As a child and adolescent psychotherapist, I was invited to a local high school to speak to parents about perfectionist kids (kids who are obsessed with good grades, high GPAs, perfect performances, etc.) Although these kids seem like dreamy kids from a distance—great grades, hardworking and well behaved—they are actually a handful. Ridden with anxiety about their next assignment, paper, quiz and test, they stay up half the night, every night, studying after a full day of school and extracurricular activities. They are perpetually exhausted, rarely relaxed, and forever neurotic about life. The price they pay is high because when they crack, they are a mess. Panic attacks, depression, and somatic complaints abound.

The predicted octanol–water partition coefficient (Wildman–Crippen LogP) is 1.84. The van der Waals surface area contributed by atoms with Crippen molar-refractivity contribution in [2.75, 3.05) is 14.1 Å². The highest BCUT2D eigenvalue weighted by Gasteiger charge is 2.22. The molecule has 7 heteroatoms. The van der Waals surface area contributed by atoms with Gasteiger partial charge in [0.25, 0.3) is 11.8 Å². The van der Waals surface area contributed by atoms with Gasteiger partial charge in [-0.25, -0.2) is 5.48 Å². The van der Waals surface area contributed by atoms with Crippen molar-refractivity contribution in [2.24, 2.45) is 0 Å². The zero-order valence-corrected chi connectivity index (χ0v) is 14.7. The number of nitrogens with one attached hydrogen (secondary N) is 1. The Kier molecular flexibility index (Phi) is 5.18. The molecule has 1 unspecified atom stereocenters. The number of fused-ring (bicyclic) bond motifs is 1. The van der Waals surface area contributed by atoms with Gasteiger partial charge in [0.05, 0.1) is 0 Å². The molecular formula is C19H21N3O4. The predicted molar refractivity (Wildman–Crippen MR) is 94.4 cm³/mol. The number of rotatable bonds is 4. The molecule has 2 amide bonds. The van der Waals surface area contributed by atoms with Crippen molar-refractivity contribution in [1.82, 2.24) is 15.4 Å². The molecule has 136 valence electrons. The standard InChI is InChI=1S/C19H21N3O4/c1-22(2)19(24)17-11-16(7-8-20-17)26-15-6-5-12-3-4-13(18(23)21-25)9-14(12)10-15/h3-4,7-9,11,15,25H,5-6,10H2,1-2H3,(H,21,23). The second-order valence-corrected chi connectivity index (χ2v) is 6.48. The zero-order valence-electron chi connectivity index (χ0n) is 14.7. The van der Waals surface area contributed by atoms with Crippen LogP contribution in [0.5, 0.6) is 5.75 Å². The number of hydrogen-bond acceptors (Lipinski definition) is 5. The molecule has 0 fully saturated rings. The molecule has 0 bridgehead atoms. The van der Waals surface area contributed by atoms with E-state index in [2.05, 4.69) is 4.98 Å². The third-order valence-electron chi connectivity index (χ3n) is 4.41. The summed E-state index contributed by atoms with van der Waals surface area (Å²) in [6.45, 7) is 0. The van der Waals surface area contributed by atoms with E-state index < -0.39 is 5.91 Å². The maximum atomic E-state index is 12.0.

Essentially, every day is a crisis because their entire self-worth depends on their next accomplishment.
In the eyes of a perfectionist child, they are only as good as their next achievement. So, how does a parent a help? Understanding their developmental stage is a good start. Steps towards independence force an adolescent to think about who they are in relationship to the world. Are they a good student? Are they funny? Are they athletic, artistic, musical, pretty, smart, popular, goth, punk, serious, etc? They have gobs of choices to make every day that dictate who they are and who they will be in the world. That is a lot of pressure.